Hitchings was born in Hoquiam, Washington, in 1905. His family was prominent in shipbuilding, but he decided early to devote his life to a search for new medicines. He studied Biochemistry for bachelor's and master's degrees at the University of Washington, and continued to work for his PhD from Harvard.
In 1942 he joined the American laboratories of the firm of Burroughs Wellcome (now part of Glaxo Wellcome) in Tuckahoe, New York, where he developed the programme of his life work. Scientists in those laboratories had an exceptional and enviable freedom to decide for themselves what to work on and how to work on it. Hitchings, one of the few scientists of the time to recognise the importance of deoxyribonucleic acid or DNA in life processes, chose to study purines and pyrimidines, the building blocks of DNA.
He and his research partner Gertrude Elion exploited the then recently established principle of competitive antagonism and made drugs which would arrest the multiplic- ation of specific cells, either of an invading parasite or of a cancer.
The enormous progress in the next quarter of a century provided the medicines which enabled Burroughs Wellcome to become a major pharmaceutical company. In Hitchings's own words, "The results are cumulative; the solution of one problem creates the tools and understanding that facilitate the solution of the next problem." The first important success was the anti-malarial drug Daraprim or pyrimethamine, which was tested in the Wellcome Institute of Tropical Medicine in London and in the tropics.
This very valuable discovery was, however, a diversion from the primary interest of finding anti-cancer drugs. The compound 6-mercaptopurine was made and found to cause remissions in children with certain types of leukaemia. Very few anti-cancer drugs were known at the time, and the success, although limited, was a great encouragement to Hitchings's and Elion's line of work.
Studies of the metabolic fate of purines suggested an effective treatment for gout. The result was an outstanding success, the drug Zyloric, or allopurinol, remarkably free from unwanted effects, and of undoubted benefit in preventing the very painful attacks of the disease.
While these discoveries were being made and the more basic research which supported them was continuing, the science of immunology was growing fast. The idea that immune responses depended on division of particular cells suggested that anti-cancer drugs might act also as immunosuppressants. Mercaptopurine was found to stop immune responses in rabbits, and further compounds were developed, resulting in the immunosuppressant azathioprine, sometimes described as the drug which made organ transplantation possible.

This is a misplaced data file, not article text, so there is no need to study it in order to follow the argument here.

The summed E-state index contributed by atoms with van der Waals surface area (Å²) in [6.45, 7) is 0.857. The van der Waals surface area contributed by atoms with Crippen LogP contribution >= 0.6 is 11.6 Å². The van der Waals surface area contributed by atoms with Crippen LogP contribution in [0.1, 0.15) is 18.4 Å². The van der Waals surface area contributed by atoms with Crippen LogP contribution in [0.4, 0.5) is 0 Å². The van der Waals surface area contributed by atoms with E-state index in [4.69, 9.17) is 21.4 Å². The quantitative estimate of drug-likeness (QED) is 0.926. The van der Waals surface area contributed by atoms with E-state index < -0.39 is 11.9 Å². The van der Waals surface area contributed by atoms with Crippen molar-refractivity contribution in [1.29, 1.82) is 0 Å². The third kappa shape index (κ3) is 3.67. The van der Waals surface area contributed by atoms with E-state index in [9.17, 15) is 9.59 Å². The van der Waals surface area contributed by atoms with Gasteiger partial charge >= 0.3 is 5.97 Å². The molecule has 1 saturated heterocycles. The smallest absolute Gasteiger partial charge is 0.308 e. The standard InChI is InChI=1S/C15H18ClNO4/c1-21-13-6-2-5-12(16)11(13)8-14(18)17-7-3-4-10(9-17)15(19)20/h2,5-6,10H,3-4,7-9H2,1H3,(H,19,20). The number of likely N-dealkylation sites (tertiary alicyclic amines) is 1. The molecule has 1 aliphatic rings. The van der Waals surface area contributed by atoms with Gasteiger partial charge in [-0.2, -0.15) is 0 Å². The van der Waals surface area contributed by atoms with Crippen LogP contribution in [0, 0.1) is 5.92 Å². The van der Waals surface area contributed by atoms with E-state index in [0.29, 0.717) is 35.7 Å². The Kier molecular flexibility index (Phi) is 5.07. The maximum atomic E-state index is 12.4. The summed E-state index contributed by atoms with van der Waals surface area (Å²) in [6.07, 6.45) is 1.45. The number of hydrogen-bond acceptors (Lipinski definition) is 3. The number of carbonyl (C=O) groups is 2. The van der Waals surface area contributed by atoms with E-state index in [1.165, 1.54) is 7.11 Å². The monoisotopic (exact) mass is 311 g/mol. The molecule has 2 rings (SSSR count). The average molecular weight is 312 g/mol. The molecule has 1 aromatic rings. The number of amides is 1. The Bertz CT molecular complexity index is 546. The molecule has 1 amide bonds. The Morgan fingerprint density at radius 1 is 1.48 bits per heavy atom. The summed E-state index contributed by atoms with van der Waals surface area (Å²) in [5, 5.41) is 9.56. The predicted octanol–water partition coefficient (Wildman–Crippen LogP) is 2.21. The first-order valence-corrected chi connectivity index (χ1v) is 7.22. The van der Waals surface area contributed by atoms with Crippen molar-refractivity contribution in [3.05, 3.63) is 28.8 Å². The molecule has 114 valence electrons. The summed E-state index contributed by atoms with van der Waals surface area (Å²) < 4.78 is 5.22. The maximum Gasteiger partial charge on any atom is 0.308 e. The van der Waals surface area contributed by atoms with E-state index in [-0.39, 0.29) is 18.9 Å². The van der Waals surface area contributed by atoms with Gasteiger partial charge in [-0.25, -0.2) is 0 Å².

By this time Hitchings had a world-wide reputation. In 1967 Burroughs Wellcome appointed him as Vice-President of Research. He was then involved in planning new research laboratories for the company's move to Research Triangle Park in North Carolina. Here he led a large and flourishing department in which outstanding chemotherapeutic discoveries continued to be made, including drugs for the treatment of herpes and Aids.
In 1976 he was elected as a Foreign Member of the Royal Society of London; in 1977 he was inducted into the US National Academy of Science; in 1978 he received the Annual Award of the American Cancer Society. In 1988 he and Gertrude Elion shared the Nobel Prize in Medicine with the British pharmacologist Sir James Black.
Hitchings continued to be based in the Wellcome laboratories, and was increasingly involved in philanthropy. He served as President of the Burroughs Wellcome Fund, a private foundation which supported pharmaceutical research, from 1971 to 1989. He founded the Triangle Community Foundation in 1983 and served as its President until 1985. He retired from Burroughs Wellcome as Scientist Emeritus in 1994, shortly before his 90th birthday.
George Hitchings was a quiet but formidable man of great integrity and great kindness. He had a splendid sense of fun which came out delightfully in the right circumstances. With an innate love of plants, he was a most knowledgeable gardener. His silences could be embarrassing, and the concentration of his thought was sometimes overpowering, but what came from it was profoundly worth hearing.
George Herbert Hitchings, chemist: born Hoquiam, Washington 18 April 1905; Teaching Fellow, Washington University 1926-28; Teaching Fellow, Harvard University 1928- 34, Instructor and Tutor 1932-36, Research Fellow 1934-36, Associate 1936- 39; Senior Instructor, Western Reserve University 1939-42; Biochemist, Burroughs Wellcome Co 1942-46, Chief Biochemist 1946-55, Associate Research Director 1955-63, Research Director (Chemotherapy Division) 1963-67, Vice- President in Charge of Research 1967-75, Director 1968-77, Scientist Emeritus and Consultant 1975-98; Professor of Pharmacology, Brown University 1968- 80, Staff, Department of Medicine, Roger Williams General Hospital 1970- 80; Adjunct Professor of Pharmacology and Adjunct Professor of Experimental Medicine, Duke University 1970-85; President, Burroughs Wellcome Fund 1971-90, Director 1971-94; Adjunct Professor of Pharmacology, University of North Carolina at Chapel Hill 1972-85; Nobel Prize in Physiology or Medicine (jointly with Gertrude Elion and Sir James Black) 1988; married 1933 Beverly Reimer (died 1985; one son, one daughter), 1989 Joyce Shaver; died Chapel Hill, North Carolina 27 February 1998.